Nae et al. [20
] argue that “today’s MMOGs operate as client/server architectures
]. Specifically, the game server is used to simulate a world via computational and data operations by receiving and processing commands from the clients. Based on these commands, the server computes a global state of the game world which represents the positions of and interactions taking place between entities. Finally, the server sends responses containing the new state back to the client devices which render this information to the player. Nae et al. [16
] argue that a good game experience is paramount to keep players engaged and has a direct impact on the income of the game operators [16
]. For this reason, operating an efficient architecture is of huge importance. To support thousands of simultaneous players, the authors describe three parallelization techniques commonly used with client-server architectures:
Zoning: Partitions the game world into areas that are “handled independently by separate machines”. This technique is particularly useful in slow-paced games such as MMORPGs.
Replication: Parallelizes game sessions with large numbers of players gathering in certain hot-spots. Each server computes the state of a number of “active entities” that are based on it, while it synchronizes the state of other “shadow entities” that are based on different machines. This technique is primarily used in fast-paced games such as FPS games.
Instancing: “Distributes the session load by starting multiple parallel instances of highly populated zones”. These zones are independent from each other.
5.2.2. Peer-to-Peer Architecture
Another type of architecture is the peer-to-peer architecture (P2P), which partitions the workload among equipotent, equally privileged peers in a network. This architecture makes each peer a participant in the hosted application by utilizing a portion of its resources (such as processing power, storage etc.) and making it available to other peers. Each peer can thus be both a client (requester) and server (supplier) at the same time.
GauthierDickey et al. [31
] discuss the peer-to-peer architecture extensively, as their selected approach to enable a fully distributed MMOG [31
]. They argue that P2P:
Reduces delay for messages and eliminates localized congestion,
Allows players to launch their own games without a lot of investment,
Allows games to overcome bottlenecks of the server-only computation,
Is more resilient and available because it does not have a single point of failure.
In addition, the authors explain how peer-to-peer storage can work in the context of an MMOG. When utilizing peer-to-peer storage, the consistency of data must be guaranteed using mutual exclusion. The two sub-types of P2P architectures described are the unstructured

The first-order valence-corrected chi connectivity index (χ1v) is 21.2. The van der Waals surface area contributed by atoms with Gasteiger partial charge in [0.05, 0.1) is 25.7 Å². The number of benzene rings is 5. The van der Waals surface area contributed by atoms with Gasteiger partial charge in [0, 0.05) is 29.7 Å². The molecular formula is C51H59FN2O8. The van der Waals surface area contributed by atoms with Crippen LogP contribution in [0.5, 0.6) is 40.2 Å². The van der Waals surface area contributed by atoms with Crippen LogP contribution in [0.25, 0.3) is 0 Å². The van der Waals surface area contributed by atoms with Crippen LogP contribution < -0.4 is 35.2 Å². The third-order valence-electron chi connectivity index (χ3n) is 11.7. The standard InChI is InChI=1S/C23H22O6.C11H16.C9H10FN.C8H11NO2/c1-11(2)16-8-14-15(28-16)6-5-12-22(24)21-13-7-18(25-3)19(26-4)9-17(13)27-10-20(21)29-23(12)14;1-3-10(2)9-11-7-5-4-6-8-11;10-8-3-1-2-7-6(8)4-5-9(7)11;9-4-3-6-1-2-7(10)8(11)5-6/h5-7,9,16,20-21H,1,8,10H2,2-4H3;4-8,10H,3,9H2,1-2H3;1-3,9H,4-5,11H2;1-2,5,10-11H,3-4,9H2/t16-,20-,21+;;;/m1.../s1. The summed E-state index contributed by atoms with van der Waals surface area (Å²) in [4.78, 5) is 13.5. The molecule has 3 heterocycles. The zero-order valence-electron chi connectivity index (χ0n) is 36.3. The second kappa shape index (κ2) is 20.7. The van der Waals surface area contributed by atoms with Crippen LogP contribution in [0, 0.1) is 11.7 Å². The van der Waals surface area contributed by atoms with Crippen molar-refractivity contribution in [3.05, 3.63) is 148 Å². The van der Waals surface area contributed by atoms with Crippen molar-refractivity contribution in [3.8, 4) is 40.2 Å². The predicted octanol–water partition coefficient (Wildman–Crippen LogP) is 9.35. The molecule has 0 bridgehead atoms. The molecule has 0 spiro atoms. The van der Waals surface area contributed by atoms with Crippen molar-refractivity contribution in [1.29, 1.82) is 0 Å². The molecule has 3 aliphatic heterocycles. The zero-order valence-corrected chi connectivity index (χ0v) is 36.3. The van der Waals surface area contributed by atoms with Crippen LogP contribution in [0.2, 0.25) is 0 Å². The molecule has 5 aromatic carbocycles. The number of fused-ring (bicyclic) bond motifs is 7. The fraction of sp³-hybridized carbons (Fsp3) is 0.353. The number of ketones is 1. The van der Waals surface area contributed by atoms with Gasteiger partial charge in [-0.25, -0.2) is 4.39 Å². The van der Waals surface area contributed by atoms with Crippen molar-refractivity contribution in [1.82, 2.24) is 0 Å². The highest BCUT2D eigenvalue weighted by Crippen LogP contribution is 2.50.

and structured networks
. In unstructured P2P, clients can transfer files to each other directly while in structured P2P a distributed hash table is responsible for converting resource names into addresses in the network. This requires the maintenance of routing tables by each peer, using special algorithms. The authors of Reference [31
] also explain how P2P computation occurs using completely distributed scheduling. Unlike the client-server architecture, peer-to-peer utilizes the down-time of peers to provide computational power to the peers that need it. The authors, however, admit that cheating is an issue with P2P systems that support MMOGs. The nature of this fully distributed approach makes them vulnerable to state manipulation—something that must be addressed to successfully utilize P2P as an MMOG architecture.
Kavalionak et al. [32
] state that the client-server architecture is the most used option when it comes to MMOG architecture [32
]. However, they assert that this approach has limitations which cause it to have scalability limits.
On the other hand, the peer-to-peer approach can offer the following advantages:
Inherent scalability, as the available resources grow with the number of users,
Robustness as systems using this architecture can self-repair when a peer fails,
Avoids bottlenecks as network traffic is distributed among the users.
Others, like Mildner et al. [33
] focus on the performance aspect of architectures for MMOGs. The authors propose a P2P overlay for a Networked Virtual Environment (NVE) for an MMOFPS game. Their approach tries to minimize the overhead for connection management to create a highly responsive system. Instead of using sender-oriented message distribution, which is used by most existing systems, the authors utilize a publish-subscribe mechanism
to avoid overlay inconsistencies and map user interest within an NVE more efficiently. Moreover, they propose a Geocast algorithm which sends messages to an arbitrary set of users based on their positions. They implement an NVE system on both a simulation environment and the pre-existing game PlanetΠ4. The results of their experiments have shown that their approach offers a scalable and consistent overlay by limiting the number of connections per user, which is crucial especially in scenarios of crowding/flocking.